Mt. Vernon Register-News

Features

July 18, 2013

Origin of gold found in rare neutron-star collisions

(Continued)

Most of these cosmic fruitcakes are solitary wanderers, but some are paired up, as remnants of binary stars. They will orbit a common point in space and gradually drift closer and closer, spiraling toward one another in obedience to Einstein's laws of general relativity. One day, they will collide.

In the Milky Way galaxy, with hundreds of billions of stars, such a neutron-star collision is likely to happen about once every 100,000 years, Berger said.

Astronomers are fortunate in that the universe is so vast, containing many billions of galaxies, that any all-sky survey might possibly see something even as rare as a neutron-star collision. So it was that on June 3, NASA's Swift space telescope observed a flash of light, called a short gamma-ray burst (GRB), in an extremely distant galaxy in the constellation Leo.

Astronomers scrambled to reobserve that tiny patch of space with a powerful telescope in Chile and with the Hubble Space Telescope.

They saw something glowing where they'd earlier seen the GRB. After comparing their observations with theoretical models, the astronomers concluded that they were seeing the radioactive afterglow from a huge quantity of heavy metals formed by a neutron-star smashup.

This observation potentially explains this type of short-duration GRB. These flashes of light can briefly outshine an entire galaxy. The June event, in a galaxy 3.9 billion light-years away, lasted only two-tenths of a second.

Although neutron-star collisions had been proposed as a source of such GRBs, now there is a direct observation.

"When they make contact, several exciting things happen very quickly," Berger said. "Most of the material actually collapses to form a black hole. Some of the material then gets sucked into the black hole. That is the event that causes the gamma-ray burst. Some of the material gets spewed out into space. That material, since it came from neutron stars, is very rich in neutrons, and as a result, is very efficient at forming these heavy elements, including gold."

Text Only
Features
  • The virtues of lying

    Two computational scientists set out recently to simulate the effects of lying in a virtual human population. Their results, published in the Proceedings of the Royal Society B, show that lying is essential for the growth of a cohesive social network.

    July 31, 2014

  • Sunburn isn't the only sign of summer that can leave you itchy and blistered

    You've got a rash. You quickly rule out the usual suspects: You haven't been gardening or hiking or even picnicking, so it's probably not a plant irritant such as poison ivy or wild parsnip; likewise, it's probably not chiggers or ticks carrying Lyme disease; and you haven't been swimming in a pond, which can harbor the parasite that causes swimmer's itch.

    July 30, 2014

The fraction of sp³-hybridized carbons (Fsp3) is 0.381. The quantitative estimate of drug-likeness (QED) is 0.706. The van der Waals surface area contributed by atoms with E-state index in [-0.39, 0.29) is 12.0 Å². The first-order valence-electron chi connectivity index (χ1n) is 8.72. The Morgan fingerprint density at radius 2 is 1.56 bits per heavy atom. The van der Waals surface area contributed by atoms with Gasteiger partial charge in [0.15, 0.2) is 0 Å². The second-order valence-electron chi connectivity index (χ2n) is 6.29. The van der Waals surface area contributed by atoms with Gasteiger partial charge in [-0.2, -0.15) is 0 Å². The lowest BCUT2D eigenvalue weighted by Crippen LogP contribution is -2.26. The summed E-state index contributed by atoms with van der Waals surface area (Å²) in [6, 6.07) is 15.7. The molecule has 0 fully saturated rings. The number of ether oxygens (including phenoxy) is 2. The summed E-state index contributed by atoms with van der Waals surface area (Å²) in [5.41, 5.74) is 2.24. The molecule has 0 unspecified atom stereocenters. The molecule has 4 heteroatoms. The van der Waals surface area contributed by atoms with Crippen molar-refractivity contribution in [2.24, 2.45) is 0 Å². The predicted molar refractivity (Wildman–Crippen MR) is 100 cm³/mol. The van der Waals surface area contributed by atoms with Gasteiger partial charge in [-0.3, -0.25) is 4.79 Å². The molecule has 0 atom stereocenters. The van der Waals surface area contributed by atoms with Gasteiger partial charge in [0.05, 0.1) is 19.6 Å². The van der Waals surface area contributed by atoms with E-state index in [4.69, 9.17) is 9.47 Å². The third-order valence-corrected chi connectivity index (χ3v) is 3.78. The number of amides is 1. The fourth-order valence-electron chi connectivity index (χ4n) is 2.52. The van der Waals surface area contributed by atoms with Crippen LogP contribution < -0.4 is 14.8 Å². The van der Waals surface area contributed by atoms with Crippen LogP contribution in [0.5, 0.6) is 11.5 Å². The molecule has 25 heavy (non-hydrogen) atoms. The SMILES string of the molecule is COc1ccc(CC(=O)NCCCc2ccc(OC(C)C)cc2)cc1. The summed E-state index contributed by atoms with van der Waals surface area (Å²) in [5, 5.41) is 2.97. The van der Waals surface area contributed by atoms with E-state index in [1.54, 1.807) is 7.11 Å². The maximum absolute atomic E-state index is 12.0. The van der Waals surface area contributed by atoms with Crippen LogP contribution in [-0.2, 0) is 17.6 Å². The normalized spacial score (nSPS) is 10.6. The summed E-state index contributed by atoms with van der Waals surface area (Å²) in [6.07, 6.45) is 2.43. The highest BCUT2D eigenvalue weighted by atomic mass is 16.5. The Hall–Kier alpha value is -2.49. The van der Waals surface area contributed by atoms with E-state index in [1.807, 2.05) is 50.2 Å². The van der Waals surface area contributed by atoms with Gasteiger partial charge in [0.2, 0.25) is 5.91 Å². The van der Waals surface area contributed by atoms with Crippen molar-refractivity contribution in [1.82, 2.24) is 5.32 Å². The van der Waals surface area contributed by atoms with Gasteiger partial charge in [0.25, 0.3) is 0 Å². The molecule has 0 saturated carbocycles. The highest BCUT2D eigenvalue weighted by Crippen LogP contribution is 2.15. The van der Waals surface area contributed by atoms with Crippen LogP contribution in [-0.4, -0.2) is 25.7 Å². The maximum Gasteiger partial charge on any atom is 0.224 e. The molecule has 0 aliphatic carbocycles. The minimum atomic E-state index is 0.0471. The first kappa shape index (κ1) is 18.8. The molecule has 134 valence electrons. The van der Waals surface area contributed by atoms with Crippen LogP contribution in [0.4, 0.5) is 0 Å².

• 20140729-AMX-GIVHAN292.jpg Spanx stretches into new territory with jeans, but promised magic is elusive

    The Spanx empire of stomach-flattening, thigh-slimming, jiggle-reducing foundation garments has expanded to include what the brand promises is the mother of all body-shaping miracles: Spanx jeans.

    July 29, 2014 1 Photo

  • Screen Shot 2014-07-28 at 2.21.22 PM.png VIDEO: Dog 'faints' from excitement of seeing owner

    A reunion between a Pennsylvania woman who had been living overseas for two years and her pet schnauzer has gone viral, garnering nearly 20 million views on YouTube.

    July 28, 2014 1 Photo

  • cleaning supplies Don't judge mothers with messy homes

    I was building shelves in my garage when a neighbor girl, one of my 4-year-old daughter's friends, approached me and said, "I just saw in your house. It's pretty dirty. Norah's mommy needs to clean more."

    July 25, 2014 1 Photo

  • Has the ipad lost its swag?

      The company reported this week that sales of its sleek, pricey tablet were down 19 percent from last quarter and 9 percent year-over-year. CEO Tim Cook tried to reassure investors that Apple's new partnership with IBM to sell its devices to IBM's corporate customers will help make iPads ubiquitous in the workplace. "This isn't something that worries us," he said of the iPad sales decline. But the numbers are disappointing no matter how you spin them.

    July 24, 2014

  • Darth Vader is polling higher than all potential 2016 presidential candidates

    On the other hand, with a net favorability of -8, Jar Jar is considerably more popular than the U.S. Congress, which currently enjoys a net favorability rating of -65.

    July 23, 2014

  • Hospitals let patients schedule ER visits

    Three times within a week, 34-year-old Michael Granillo went to the emergency room at Northridge Hospital Medical Center in Los Angeles because of intense back pain. Each time, Granillo, who didn't have insurance, stayed for less than an hour before leaving without being seen by a doctor.

    July 22, 2014

  • Wal-Mart to cut prices more aggressively in back-to-school push

    Wal-Mart Stores plans to cut prices more aggressively during this year's back-to-school season and will add inventory to its online store as the chain battles retailers for student spending.

    July 21, 2014

  • Your chocolate addiction is only going to get more expensive

    For nearly two years, cocoa prices have been on the rise. Finally, that's affecting the price you pay for a bar of chocolate - and there's reason to believe it's only the beginning.

    July 18, 2014

Twitter Updates
Facebook
Stocks